Jim Ryan calls out Microsoft head over Call of Duty exclusivity

According to the PlayStation boss, the only reason he's talking about the exclusivity is that Microsoft did first.

It appears that all is not well with the existing deal between Microsoft and Sony as far as Call of Duty goes.

Jim Ryan Calls Out Microsoft Call Of Duty Exclusivity
Somehow, it feels hypocritical for Sony to call out Microsoft for exclusives when it has some of the most profitable first-party IPs on the market.

According to Microsoft Gaming CEO, Phil Spencer, Sony is getting Call of Duty for "at least several more years" on top of the existing agreement. In the letter Spencer supposedly sent to PlayStation head, Jim Ryan, Spencer described the offer as "well beyond typical gaming industry agreements." However, Ryan recently responded with a statement of his own.

Ryan said to GamesIndustry.biz that he initially had no intention to comment on what he claims was supposed to be a "private business discussion" but that he felt "the need to set the record straight" now that the cat is out of the bag.

Here's what Ryan had to say about Microsoft's offer to keep Call of Duty on the PlayStation platform:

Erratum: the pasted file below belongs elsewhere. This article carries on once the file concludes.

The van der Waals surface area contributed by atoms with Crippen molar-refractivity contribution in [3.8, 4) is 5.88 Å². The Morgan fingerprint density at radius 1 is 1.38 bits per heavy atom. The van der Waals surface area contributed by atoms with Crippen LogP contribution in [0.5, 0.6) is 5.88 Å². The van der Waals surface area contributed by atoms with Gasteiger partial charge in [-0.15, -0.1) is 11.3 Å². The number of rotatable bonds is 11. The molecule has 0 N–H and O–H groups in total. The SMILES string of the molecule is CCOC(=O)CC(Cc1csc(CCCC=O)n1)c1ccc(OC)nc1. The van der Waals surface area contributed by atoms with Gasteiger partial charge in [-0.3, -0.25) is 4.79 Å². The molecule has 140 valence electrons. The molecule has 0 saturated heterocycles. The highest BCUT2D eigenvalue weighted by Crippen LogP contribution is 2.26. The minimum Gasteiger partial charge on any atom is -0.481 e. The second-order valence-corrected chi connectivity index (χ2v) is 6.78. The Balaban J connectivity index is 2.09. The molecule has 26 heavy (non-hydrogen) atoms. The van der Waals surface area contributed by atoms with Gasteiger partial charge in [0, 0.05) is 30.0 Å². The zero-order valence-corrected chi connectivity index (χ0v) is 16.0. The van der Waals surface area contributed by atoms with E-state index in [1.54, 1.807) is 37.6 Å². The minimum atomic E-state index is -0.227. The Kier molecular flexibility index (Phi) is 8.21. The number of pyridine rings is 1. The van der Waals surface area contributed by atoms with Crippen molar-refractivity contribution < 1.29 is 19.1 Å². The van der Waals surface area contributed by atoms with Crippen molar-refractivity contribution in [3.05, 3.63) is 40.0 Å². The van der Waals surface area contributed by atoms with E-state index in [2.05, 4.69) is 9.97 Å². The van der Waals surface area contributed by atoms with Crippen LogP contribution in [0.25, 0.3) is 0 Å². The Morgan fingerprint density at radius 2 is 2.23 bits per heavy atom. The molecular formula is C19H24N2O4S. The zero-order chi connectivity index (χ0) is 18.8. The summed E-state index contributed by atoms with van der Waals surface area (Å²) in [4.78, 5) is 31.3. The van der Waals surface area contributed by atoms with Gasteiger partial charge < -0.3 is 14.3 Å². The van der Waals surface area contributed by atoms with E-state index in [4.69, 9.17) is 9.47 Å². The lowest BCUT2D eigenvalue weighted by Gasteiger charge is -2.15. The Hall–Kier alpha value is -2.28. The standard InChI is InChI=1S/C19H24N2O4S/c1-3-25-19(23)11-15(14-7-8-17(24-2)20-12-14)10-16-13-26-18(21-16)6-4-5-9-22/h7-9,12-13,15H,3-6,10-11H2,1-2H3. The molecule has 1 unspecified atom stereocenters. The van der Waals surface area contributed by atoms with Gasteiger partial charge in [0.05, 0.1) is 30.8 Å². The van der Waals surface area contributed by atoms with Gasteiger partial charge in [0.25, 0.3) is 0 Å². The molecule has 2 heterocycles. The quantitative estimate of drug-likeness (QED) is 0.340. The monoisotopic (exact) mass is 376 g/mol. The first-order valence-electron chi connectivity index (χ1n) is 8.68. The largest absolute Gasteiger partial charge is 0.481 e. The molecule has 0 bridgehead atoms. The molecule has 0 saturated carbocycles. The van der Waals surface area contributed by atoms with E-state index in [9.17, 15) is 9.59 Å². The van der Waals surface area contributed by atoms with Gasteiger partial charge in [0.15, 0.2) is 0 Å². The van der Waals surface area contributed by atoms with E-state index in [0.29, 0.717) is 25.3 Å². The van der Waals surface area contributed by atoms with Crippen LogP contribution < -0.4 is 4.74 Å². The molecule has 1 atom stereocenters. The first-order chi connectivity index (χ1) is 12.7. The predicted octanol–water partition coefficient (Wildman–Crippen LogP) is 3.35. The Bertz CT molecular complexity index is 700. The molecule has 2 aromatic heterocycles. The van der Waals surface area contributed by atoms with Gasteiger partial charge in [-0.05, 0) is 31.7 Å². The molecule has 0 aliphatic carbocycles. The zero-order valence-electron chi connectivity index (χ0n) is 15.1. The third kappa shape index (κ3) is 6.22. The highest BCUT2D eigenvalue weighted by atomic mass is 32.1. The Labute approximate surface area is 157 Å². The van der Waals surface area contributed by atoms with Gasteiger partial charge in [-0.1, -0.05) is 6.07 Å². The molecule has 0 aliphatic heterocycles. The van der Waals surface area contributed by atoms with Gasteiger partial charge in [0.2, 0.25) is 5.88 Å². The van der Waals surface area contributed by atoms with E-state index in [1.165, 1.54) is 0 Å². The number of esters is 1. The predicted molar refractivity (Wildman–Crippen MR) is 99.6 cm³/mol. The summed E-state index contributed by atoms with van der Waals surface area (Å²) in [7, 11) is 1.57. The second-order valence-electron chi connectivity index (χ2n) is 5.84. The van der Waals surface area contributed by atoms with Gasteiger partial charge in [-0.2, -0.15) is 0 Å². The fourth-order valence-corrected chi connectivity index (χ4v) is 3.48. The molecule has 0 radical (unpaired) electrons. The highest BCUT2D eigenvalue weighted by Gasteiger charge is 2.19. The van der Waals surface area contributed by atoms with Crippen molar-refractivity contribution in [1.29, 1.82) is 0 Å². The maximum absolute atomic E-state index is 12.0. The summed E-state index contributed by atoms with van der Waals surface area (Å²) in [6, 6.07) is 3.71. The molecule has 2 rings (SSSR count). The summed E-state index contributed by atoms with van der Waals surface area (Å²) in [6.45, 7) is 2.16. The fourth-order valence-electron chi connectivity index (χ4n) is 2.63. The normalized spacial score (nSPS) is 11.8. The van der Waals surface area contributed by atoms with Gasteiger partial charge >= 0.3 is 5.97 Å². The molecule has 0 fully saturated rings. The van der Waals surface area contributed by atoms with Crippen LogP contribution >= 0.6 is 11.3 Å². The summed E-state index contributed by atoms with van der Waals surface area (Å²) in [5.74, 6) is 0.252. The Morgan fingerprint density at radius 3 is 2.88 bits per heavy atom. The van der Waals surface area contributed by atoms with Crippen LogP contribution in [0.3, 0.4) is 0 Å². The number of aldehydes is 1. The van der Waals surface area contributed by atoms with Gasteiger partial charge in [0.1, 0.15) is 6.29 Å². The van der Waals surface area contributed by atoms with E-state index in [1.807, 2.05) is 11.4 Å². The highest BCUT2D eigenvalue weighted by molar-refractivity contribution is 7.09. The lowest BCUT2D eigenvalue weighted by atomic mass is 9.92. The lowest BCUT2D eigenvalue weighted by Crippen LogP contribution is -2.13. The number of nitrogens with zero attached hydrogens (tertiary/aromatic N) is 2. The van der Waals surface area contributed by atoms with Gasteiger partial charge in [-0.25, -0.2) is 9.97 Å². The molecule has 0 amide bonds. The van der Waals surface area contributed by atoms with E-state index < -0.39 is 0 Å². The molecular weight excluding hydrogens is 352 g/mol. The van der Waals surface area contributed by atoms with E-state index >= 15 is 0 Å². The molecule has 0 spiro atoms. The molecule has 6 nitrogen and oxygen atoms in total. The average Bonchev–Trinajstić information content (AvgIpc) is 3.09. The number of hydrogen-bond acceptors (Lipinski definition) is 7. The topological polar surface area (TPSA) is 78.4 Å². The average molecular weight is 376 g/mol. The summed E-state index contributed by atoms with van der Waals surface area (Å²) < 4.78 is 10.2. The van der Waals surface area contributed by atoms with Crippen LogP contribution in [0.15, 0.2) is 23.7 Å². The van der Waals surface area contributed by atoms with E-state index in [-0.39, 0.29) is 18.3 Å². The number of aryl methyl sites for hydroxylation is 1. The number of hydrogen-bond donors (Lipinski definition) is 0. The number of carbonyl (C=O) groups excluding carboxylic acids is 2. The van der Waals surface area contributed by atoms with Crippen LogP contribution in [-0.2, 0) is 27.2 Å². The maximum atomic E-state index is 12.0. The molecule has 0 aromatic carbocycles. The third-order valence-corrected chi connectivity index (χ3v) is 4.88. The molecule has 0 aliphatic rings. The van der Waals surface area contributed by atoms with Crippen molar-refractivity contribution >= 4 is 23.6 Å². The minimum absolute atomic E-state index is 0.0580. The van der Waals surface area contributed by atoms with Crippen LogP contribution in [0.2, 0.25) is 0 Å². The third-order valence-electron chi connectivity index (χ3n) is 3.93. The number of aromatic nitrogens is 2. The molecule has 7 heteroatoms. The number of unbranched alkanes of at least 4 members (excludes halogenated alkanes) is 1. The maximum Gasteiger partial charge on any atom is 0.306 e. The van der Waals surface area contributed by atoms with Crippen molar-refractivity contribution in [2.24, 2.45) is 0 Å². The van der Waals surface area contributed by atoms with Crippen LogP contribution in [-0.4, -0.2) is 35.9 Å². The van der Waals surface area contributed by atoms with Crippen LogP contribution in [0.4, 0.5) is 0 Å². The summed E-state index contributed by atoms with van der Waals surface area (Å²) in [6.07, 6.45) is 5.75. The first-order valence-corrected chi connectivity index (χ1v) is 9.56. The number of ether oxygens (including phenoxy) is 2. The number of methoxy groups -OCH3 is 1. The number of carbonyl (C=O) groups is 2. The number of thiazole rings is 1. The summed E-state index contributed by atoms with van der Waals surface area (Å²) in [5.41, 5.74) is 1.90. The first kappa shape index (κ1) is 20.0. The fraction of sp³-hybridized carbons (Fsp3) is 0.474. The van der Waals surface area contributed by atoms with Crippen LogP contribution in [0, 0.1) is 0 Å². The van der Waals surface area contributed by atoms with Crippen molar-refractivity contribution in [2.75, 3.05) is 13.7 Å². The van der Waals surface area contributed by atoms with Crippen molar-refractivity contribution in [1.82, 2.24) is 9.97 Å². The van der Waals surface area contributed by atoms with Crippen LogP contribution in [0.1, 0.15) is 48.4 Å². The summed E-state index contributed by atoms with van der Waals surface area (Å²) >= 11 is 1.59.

Microsoft has only offered for Call of Duty to remain on PlayStation for three years after the current agreement between Activision and Sony ends. After almost 20 years of Call of Duty on PlayStation, their proposal was inadequate on many levels and failed to take account of the impact on our gamers. We want to guarantee PlayStation gamers continue to have the highest quality Call of Duty experience, and Microsoft’s proposal undermines this principle.

Jim Ryan Calls Out Microsoft Call Of Duty Exclusivity
Hot take: Sony should go ahead and try if it can acquire EA if only so that it had a shooter ready to take on Call of Duty.

Spencer has played coy about whether Call of Duty, a franchise that has topped the sales charts annually for the better part of the past two decades, will remain multiplatform for as long as possible. After setting a precedent with Minecraft, most are hoping for Call of Duty to follow suit. In an ideal world, Microsoft won't contradict its earlier statements about how it wants to go against the exclusivity grain.

Then again, judging by how Starfield and Redfall will be exclusive, as will The Elder Scrolls 6 and, quite possibly, Fallout 5, you can't blame Ryan for calling its fellow tech giant out.

For what it's worth, Sony isn't the only one with a similar perspective. Several regulators in and outside of the United States are investigating the Activision Blizzard acquisition. A quick summary of what's happening right now is that most governing bodies agree with Sony in that Call of Duty is a big enough franchise to give Microsoft an unfair advantage.

In the meantime, Call of Duty fans can look forward to the Next event on the 15th.

Ray Ampoloquio
Ray is a lifelong gamer with a nose for keeping up with the latest news in and out of the gaming industry. When he's not reading, writing, editing, and playing video games, he builds and repairs computers in his spare time. You can find Ray on Twitter.
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